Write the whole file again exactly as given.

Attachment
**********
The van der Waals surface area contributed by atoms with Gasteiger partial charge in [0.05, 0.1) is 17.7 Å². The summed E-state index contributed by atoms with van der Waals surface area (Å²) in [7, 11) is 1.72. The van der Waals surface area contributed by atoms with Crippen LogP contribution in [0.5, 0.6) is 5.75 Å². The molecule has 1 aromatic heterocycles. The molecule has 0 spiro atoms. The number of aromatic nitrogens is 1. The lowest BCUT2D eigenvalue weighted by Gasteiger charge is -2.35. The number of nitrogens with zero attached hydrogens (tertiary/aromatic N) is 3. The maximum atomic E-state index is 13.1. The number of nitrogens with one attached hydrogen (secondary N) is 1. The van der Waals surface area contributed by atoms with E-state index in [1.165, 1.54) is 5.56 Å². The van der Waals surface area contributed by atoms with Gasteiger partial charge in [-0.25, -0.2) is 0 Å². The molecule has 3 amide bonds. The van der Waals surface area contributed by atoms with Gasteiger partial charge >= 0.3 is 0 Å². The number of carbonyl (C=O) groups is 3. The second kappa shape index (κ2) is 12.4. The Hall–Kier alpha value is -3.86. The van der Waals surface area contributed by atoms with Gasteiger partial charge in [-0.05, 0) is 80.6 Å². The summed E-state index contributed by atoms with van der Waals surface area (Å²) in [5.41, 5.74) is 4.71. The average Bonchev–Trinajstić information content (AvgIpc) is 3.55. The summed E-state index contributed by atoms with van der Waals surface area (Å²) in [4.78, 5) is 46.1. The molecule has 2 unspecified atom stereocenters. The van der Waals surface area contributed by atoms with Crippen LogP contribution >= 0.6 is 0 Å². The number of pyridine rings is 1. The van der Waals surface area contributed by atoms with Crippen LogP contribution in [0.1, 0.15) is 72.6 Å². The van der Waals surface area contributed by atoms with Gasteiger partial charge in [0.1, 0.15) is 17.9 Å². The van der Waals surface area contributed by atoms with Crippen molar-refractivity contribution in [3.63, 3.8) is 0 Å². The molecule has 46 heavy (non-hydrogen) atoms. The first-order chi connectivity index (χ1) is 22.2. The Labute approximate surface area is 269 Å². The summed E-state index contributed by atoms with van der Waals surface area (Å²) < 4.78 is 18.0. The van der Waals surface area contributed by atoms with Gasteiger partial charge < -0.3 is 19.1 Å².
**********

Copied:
The van der Waals surface area contributed by atoms with Gasteiger partial charge in [0.05, 0.1) is 17.7 Å². The summed E-state index contributed by atoms with van der Waals surface area (Å²) in [7, 11) is 1.72. The van der Waals surface area contributed by atoms with Crippen LogP contribution in [0.5, 0.6) is 5.75 Å². The molecule has 1 aromatic heterocycles. The molecule has 0 spiro atoms. The number of aromatic nitrogens is 1. The lowest BCUT2D eigenvalue weighted by Gasteiger charge is -2.35. The number of nitrogens with zero attached hydrogens (tertiary/aromatic N) is 3. The maximum atomic E-state index is 13.1. The number of nitrogens with one attached hydrogen (secondary N) is 1. The van der Waals surface area contributed by atoms with E-state index in [1.165, 1.54) is 5.56 Å². The van der Waals surface area contributed by atoms with Gasteiger partial charge in [-0.25, -0.2) is 0 Å². The molecule has 3 amide bonds. The van der Waals surface area contributed by atoms with Gasteiger partial charge >= 0.3 is 0 Å². The number of carbonyl (C=O) groups is 3. The second kappa shape index (κ2) is 12.4. The Hall–Kier alpha value is -3.86. The van der Waals surface area contributed by atoms with Gasteiger partial charge in [-0.05, 0) is 80.6 Å². The summed E-state index contributed by atoms with van der Waals surface area (Å²) in [5.41, 5.74) is 4.71. The average Bonchev–Trinajstić information content (AvgIpc) is 3.55. The summed E-state index contributed by atoms with van der Waals surface area (Å²) in [4.78, 5) is 46.1. The molecule has 2 unspecified atom stereocenters. The van der Waals surface area contributed by atoms with Crippen LogP contribution >= 0.6 is 0 Å². The number of pyridine rings is 1. The van der Waals surface area contributed by atoms with Crippen LogP contribution in [0.1, 0.15) is 72.6 Å². The van der Waals surface area contributed by atoms with Gasteiger partial charge in [0.1, 0.15) is 17.9 Å². The van der Waals surface area contributed by atoms with Crippen molar-refractivity contribution in [3.63, 3.8) is 0 Å². The molecule has 46 heavy (non-hydrogen) atoms. The first-order chi connectivity index (χ1) is 22.2. The Labute approximate surface area is 269 Å². The summed E-state index contributed by atoms with van der Waals surface area (Å²) < 4.78 is 18.0. The van der Waals surface area contributed by atoms with Gasteiger partial charge < -0.3 is 19.1 Å².